Pasadena Heritage has asked the city to apologize for a riot that forced Chinese residents to flee town after a racist attack in 1885.
On Tuesday the Human Relations Commission unanimously approved the new language for the Mills Place Plaque.
The plaque provides information on a violent incident 137 years ago that destroyed portions of the city’s Chinese district.
“Dedicated to the memory of Yuen Kee laundry and the early Chinese settlers of Pasadena who helped build railroads, labored on the citrus and grape farms and established successful businesses. On November 6, 1885, a mob threw stones into the laundry, breaking a kerosene lamp that burned the building down. The next day, the city barred all Chinese immigrants from living in the central portion of the city,” the new language states.
On Wednesday, Andrew Salimian, preservation director with Pasadena Heritage said he was pleased with the vote.
“It’s crucially important that local Chinese American organizations can review this text before it is installed,” Salimian said. “We’ve also asked the city to consider a formal apology. Those are next steps, but I am glad we settled on some clear draft text for now.”
Pasadena Heritage has already apologized the lack of references to the riot on the original plaque.
While they voted on the new language, the commission also agreed to consult Asian American organizations, including Chinese Historical Society of Southern California and Chinese American Museum.
Problems began in 1883 soon after Yuen Kee moved his laundry, which was the first Chinese-owned business in Pasadena, to Mills Street, now called Mills Place in present-day Old Pasadena. There Kee rented a 544 square-foot building from Jacob Hisey, a trustee of the Pasadena Presbyterian Church.
Soon other Chinese entrepreneurs started businesses on Mills Street.
According to a 2015 Pasadena Weekly article by Matt Hormann, the fire was caused by a white mob that, according to the story, “turned Pasadena’s Chinatown into an inferno, obliterating it from the landscape, and, for many years, from the history books as well.”
Hormann wrote that “Over the course of 24 hours, enraged racists drove Pasadena’s 60 to 100 Chinese citizens from the city in an ordeal that began with a dropped cigar and culminated in threats of a mass lynching.”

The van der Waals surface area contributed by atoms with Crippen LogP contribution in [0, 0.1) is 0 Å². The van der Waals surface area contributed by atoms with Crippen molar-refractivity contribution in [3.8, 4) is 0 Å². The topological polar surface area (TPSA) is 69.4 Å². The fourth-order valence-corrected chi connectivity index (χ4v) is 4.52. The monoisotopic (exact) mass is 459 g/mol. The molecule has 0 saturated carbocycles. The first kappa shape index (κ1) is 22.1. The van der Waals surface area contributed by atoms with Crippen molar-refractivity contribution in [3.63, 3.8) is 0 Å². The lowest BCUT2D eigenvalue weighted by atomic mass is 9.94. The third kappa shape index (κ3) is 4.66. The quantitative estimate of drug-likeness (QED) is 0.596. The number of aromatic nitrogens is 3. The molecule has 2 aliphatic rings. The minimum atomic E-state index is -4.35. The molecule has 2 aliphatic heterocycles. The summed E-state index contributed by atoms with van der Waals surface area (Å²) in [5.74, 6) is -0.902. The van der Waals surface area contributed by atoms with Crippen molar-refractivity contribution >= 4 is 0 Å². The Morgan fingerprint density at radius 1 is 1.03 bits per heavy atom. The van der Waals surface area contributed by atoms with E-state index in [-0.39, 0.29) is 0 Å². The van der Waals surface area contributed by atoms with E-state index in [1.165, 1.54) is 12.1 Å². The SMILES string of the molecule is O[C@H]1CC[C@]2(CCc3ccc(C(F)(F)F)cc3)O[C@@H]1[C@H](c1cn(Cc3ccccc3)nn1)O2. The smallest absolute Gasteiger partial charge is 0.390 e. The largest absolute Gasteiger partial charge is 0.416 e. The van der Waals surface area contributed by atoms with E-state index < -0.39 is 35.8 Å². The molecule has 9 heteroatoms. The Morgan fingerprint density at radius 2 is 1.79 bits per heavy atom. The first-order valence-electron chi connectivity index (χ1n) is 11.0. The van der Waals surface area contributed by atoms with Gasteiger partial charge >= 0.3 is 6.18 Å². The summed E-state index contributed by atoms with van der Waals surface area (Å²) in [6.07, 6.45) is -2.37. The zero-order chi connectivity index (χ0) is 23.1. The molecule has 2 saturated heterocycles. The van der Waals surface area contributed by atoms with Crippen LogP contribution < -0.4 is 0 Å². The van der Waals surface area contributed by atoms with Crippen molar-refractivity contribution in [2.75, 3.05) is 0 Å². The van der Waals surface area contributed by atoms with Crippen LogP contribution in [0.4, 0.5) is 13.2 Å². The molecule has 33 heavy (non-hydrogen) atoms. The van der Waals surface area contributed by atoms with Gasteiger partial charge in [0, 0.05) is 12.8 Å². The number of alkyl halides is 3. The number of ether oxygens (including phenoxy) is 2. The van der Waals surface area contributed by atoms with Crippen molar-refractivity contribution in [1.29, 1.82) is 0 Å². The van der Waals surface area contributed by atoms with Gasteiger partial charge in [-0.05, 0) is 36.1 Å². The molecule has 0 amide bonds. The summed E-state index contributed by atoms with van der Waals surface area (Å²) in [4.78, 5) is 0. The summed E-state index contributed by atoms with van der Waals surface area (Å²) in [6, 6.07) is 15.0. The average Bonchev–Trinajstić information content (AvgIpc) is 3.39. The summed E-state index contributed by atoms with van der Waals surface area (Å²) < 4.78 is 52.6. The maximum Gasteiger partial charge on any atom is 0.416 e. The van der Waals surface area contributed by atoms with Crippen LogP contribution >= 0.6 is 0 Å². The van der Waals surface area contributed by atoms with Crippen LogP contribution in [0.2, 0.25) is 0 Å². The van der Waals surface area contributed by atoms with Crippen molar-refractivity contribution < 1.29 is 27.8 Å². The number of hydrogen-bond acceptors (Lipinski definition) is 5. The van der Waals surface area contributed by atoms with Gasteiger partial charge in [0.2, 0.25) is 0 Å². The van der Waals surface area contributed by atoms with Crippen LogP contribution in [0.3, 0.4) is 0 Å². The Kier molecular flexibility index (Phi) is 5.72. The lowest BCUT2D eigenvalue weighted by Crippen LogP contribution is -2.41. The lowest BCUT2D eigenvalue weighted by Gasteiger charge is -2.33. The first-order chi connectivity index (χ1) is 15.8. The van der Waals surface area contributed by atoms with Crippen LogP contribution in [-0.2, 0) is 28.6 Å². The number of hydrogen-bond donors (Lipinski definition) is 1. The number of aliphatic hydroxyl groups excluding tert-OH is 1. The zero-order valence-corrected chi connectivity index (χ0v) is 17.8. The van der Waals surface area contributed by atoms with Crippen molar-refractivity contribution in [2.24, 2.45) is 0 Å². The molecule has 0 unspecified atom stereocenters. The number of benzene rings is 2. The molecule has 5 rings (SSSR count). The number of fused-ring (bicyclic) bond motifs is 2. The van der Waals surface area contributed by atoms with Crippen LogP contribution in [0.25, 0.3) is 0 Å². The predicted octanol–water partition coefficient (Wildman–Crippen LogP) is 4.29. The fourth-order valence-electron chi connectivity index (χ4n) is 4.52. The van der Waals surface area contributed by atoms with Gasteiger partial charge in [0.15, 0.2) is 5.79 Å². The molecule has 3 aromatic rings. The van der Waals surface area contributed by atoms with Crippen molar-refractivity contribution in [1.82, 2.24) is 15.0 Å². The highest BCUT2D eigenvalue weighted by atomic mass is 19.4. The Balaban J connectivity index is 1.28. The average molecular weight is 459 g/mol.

The names of the perpetrators of the violence have never been released.
The incident led to the formation of the city’s Fire Department and decades of racial separation, according to the article.
According to Hormann’s article, in 1884, the Pasadena & Valley Union, the city’s only newspaper at the time, began publishing racist articles that called the Chinese “an objectionable class” whose immigration “ought to be restricted.”
Later that year, the paper claimed there was “sufficient cause” for expelling the Chinese from Pasadena and claimed it could be done legally.
It wasn’t long until nearly 100 men had signed a petition pledging not to lease property to Chinese people. The newspaper continued to fuel the racist flames by claiming the agreement must be effective in driving them out if all property owners would unite in it.
The petition was signed by future mayors M.H. Weight and T.P. Lukens, the city postmaster, the local justice of the peace, the president of the Colorado Street Railroad Co., and the man who laid the cornerstone for Castle Green.
A fire began the same day the names were revealed. A group of white men had gathered near the laundry and began throwing rocks at it. A lamp was knocked over and the fire began. In full mob mentality, the men began looting the laundry after the Chinese residents fled for their lives.
The day after the fire, Chinese business owners returned to find an effigy of a Chinese man lynched from a telegraph pole across the street. At the same time, city officials were drafting an ordinance to ban Chinese people from parts of Pasadena.
“That it is the sentiment of this community that no Chinese quarters be allowed within the following limits of Pasadena: Orange Grove and Lake avenues, California St. and Mountain Avenue,” the ordinance read.
Chinese were warned to leave the city within 24 hours or they would “call out the crowd, and they would run the Chinese out by force.”
Fearing for their lives, Pasadena’s Chinese residents left town.
“I think the text was written in part by a local resident, the HRC and us.” Saliman said. “It seems to tell the story of what happened in a factual, matter-of-fact way, which is important. I don’t know how the QR code will be implemented, but I hope it can link to a site that tells a more comprehensive history of the early Chinese Pasadenans.”